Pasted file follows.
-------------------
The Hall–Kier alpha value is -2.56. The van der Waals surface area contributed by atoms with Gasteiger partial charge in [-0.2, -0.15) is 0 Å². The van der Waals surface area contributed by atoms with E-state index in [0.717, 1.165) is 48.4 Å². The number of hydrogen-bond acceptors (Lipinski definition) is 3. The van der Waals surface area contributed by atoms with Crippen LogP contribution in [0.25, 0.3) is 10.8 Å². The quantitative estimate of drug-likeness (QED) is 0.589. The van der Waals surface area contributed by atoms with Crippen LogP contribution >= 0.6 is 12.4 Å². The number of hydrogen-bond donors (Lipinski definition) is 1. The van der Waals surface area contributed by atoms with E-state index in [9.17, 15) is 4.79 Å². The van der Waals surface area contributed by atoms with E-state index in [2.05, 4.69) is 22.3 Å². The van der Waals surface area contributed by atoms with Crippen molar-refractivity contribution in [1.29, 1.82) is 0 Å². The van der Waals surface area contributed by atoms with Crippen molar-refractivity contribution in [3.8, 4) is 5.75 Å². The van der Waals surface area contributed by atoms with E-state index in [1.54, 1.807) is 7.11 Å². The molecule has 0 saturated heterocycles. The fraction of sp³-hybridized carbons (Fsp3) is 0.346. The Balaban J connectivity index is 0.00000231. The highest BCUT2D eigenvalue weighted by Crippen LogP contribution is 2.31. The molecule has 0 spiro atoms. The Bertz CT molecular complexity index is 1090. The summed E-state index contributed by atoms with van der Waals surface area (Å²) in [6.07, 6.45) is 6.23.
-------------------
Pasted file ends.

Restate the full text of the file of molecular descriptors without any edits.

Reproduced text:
The Hall–Kier alpha value is -2.56. The van der Waals surface area contributed by atoms with Gasteiger partial charge in [-0.2, -0.15) is 0 Å². The van der Waals surface area contributed by atoms with E-state index in [0.717, 1.165) is 48.4 Å². The number of hydrogen-bond acceptors (Lipinski definition) is 3. The van der Waals surface area contributed by atoms with Crippen LogP contribution in [0.25, 0.3) is 10.8 Å². The quantitative estimate of drug-likeness (QED) is 0.589. The van der Waals surface area contributed by atoms with Crippen LogP contribution >= 0.6 is 12.4 Å². The number of hydrogen-bond donors (Lipinski definition) is 1. The van der Waals surface area contributed by atoms with E-state index in [9.17, 15) is 4.79 Å². The van der Waals surface area contributed by atoms with E-state index in [2.05, 4.69) is 22.3 Å². The van der Waals surface area contributed by atoms with Crippen molar-refractivity contribution in [1.29, 1.82) is 0 Å². The van der Waals surface area contributed by atoms with Crippen molar-refractivity contribution in [3.8, 4) is 5.75 Å². The van der Waals surface area contributed by atoms with E-state index in [1.54, 1.807) is 7.11 Å². The molecule has 0 saturated heterocycles. The fraction of sp³-hybridized carbons (Fsp3) is 0.346. The Balaban J connectivity index is 0.00000231. The highest BCUT2D eigenvalue weighted by Crippen LogP contribution is 2.31. The molecule has 0 spiro atoms. The Bertz CT molecular complexity index is 1090. The summed E-state index contributed by atoms with van der Waals surface area (Å²) in [6.07, 6.45) is 6.23.